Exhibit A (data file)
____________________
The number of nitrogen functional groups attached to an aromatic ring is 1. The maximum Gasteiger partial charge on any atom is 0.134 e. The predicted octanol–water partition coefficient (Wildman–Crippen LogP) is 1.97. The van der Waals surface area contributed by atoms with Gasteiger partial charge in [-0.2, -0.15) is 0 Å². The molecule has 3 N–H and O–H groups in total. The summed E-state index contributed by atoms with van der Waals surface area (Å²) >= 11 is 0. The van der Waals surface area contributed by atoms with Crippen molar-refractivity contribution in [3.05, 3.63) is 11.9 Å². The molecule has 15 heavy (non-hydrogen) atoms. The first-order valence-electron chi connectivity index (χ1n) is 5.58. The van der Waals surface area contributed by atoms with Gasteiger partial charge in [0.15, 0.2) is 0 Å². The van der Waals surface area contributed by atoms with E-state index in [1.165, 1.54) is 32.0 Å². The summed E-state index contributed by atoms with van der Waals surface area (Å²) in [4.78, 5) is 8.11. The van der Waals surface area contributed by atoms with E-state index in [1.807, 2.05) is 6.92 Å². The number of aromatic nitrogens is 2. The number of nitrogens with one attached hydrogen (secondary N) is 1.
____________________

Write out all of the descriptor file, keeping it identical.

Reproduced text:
The number of nitrogen functional groups attached to an aromatic ring is 1. The maximum Gasteiger partial charge on any atom is 0.134 e. The predicted octanol–water partition coefficient (Wildman–Crippen LogP) is 1.97. The van der Waals surface area contributed by atoms with Gasteiger partial charge in [-0.2, -0.15) is 0 Å². The molecule has 3 N–H and O–H groups in total. The summed E-state index contributed by atoms with van der Waals surface area (Å²) >= 11 is 0. The van der Waals surface area contributed by atoms with Crippen molar-refractivity contribution in [3.05, 3.63) is 11.9 Å². The molecule has 15 heavy (non-hydrogen) atoms. The first-order valence-electron chi connectivity index (χ1n) is 5.58. The van der Waals surface area contributed by atoms with Gasteiger partial charge in [0.15, 0.2) is 0 Å². The van der Waals surface area contributed by atoms with E-state index in [1.165, 1.54) is 32.0 Å². The summed E-state index contributed by atoms with van der Waals surface area (Å²) in [4.78, 5) is 8.11. The van der Waals surface area contributed by atoms with E-state index in [1.807, 2.05) is 6.92 Å². The number of aromatic nitrogens is 2. The number of nitrogens with one attached hydrogen (secondary N) is 1.